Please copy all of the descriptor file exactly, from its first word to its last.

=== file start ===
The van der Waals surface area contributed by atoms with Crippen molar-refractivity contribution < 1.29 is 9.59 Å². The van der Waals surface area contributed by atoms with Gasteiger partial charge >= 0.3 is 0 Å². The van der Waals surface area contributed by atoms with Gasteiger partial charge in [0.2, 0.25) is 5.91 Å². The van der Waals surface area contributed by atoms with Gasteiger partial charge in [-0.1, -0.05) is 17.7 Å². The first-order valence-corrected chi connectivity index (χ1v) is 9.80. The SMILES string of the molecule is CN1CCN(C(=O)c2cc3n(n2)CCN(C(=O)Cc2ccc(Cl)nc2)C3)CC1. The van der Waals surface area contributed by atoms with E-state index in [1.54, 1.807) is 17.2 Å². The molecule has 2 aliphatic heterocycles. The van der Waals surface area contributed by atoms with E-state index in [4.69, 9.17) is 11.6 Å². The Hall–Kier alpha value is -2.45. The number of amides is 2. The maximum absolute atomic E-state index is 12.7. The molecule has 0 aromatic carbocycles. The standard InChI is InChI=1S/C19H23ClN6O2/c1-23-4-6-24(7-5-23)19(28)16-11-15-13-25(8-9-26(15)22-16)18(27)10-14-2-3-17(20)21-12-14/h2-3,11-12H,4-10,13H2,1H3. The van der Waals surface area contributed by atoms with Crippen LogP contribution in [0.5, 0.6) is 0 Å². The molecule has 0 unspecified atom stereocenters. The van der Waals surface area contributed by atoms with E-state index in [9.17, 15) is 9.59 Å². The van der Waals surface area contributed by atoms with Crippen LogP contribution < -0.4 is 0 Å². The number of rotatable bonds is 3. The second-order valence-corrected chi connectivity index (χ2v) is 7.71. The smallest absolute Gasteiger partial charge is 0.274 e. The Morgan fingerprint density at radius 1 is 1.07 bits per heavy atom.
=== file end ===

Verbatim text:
The van der Waals surface area contributed by atoms with Crippen molar-refractivity contribution < 1.29 is 9.59 Å². The van der Waals surface area contributed by atoms with Gasteiger partial charge >= 0.3 is 0 Å². The van der Waals surface area contributed by atoms with Gasteiger partial charge in [0.2, 0.25) is 5.91 Å². The van der Waals surface area contributed by atoms with Gasteiger partial charge in [-0.1, -0.05) is 17.7 Å². The first-order valence-corrected chi connectivity index (χ1v) is 9.80. The SMILES string of the molecule is CN1CCN(C(=O)c2cc3n(n2)CCN(C(=O)Cc2ccc(Cl)nc2)C3)CC1. The van der Waals surface area contributed by atoms with E-state index in [1.54, 1.807) is 17.2 Å². The molecule has 2 aliphatic heterocycles. The van der Waals surface area contributed by atoms with E-state index in [4.69, 9.17) is 11.6 Å². The Hall–Kier alpha value is -2.45. The number of amides is 2. The maximum absolute atomic E-state index is 12.7. The molecule has 0 aromatic carbocycles. The standard InChI is InChI=1S/C19H23ClN6O2/c1-23-4-6-24(7-5-23)19(28)16-11-15-13-25(8-9-26(15)22-16)18(27)10-14-2-3-17(20)21-12-14/h2-3,11-12H,4-10,13H2,1H3. The van der Waals surface area contributed by atoms with Crippen LogP contribution in [0.5, 0.6) is 0 Å². The molecule has 0 unspecified atom stereocenters. The van der Waals surface area contributed by atoms with E-state index in [9.17, 15) is 9.59 Å². The van der Waals surface area contributed by atoms with Crippen LogP contribution < -0.4 is 0 Å². The number of rotatable bonds is 3. The second-order valence-corrected chi connectivity index (χ2v) is 7.71. The smallest absolute Gasteiger partial charge is 0.274 e. The Morgan fingerprint density at radius 1 is 1.07 bits per heavy atom.